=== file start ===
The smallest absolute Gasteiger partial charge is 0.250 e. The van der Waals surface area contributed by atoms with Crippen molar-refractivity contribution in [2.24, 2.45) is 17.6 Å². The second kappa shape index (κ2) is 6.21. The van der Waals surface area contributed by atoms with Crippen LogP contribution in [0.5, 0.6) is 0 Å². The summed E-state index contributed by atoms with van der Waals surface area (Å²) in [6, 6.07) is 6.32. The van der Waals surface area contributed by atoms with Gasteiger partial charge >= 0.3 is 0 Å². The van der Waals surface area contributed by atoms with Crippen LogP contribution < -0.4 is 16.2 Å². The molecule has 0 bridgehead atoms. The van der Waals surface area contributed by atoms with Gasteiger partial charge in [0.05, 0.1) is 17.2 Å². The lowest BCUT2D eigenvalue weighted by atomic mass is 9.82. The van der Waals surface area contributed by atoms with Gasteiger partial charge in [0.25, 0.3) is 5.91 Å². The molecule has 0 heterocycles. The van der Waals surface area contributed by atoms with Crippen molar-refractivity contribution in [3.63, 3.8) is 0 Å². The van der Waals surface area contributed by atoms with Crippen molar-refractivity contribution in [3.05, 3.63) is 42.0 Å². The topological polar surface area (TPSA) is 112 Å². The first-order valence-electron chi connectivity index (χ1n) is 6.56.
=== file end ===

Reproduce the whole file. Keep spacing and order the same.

The smallest absolute Gasteiger partial charge is 0.250 e. The van der Waals surface area contributed by atoms with Crippen molar-refractivity contribution in [2.24, 2.45) is 17.6 Å². The second kappa shape index (κ2) is 6.21. The van der Waals surface area contributed by atoms with Crippen LogP contribution in [0.5, 0.6) is 0 Å². The summed E-state index contributed by atoms with van der Waals surface area (Å²) in [6, 6.07) is 6.32. The van der Waals surface area contributed by atoms with Gasteiger partial charge >= 0.3 is 0 Å². The van der Waals surface area contributed by atoms with Crippen LogP contribution < -0.4 is 16.2 Å². The molecule has 0 bridgehead atoms. The van der Waals surface area contributed by atoms with Gasteiger partial charge in [0.05, 0.1) is 17.2 Å². The lowest BCUT2D eigenvalue weighted by atomic mass is 9.82. The van der Waals surface area contributed by atoms with Gasteiger partial charge in [0.25, 0.3) is 5.91 Å². The molecule has 0 heterocycles. The van der Waals surface area contributed by atoms with Crippen molar-refractivity contribution in [3.63, 3.8) is 0 Å². The van der Waals surface area contributed by atoms with Crippen molar-refractivity contribution in [3.05, 3.63) is 42.0 Å². The topological polar surface area (TPSA) is 112 Å². The first-order valence-electron chi connectivity index (χ1n) is 6.56.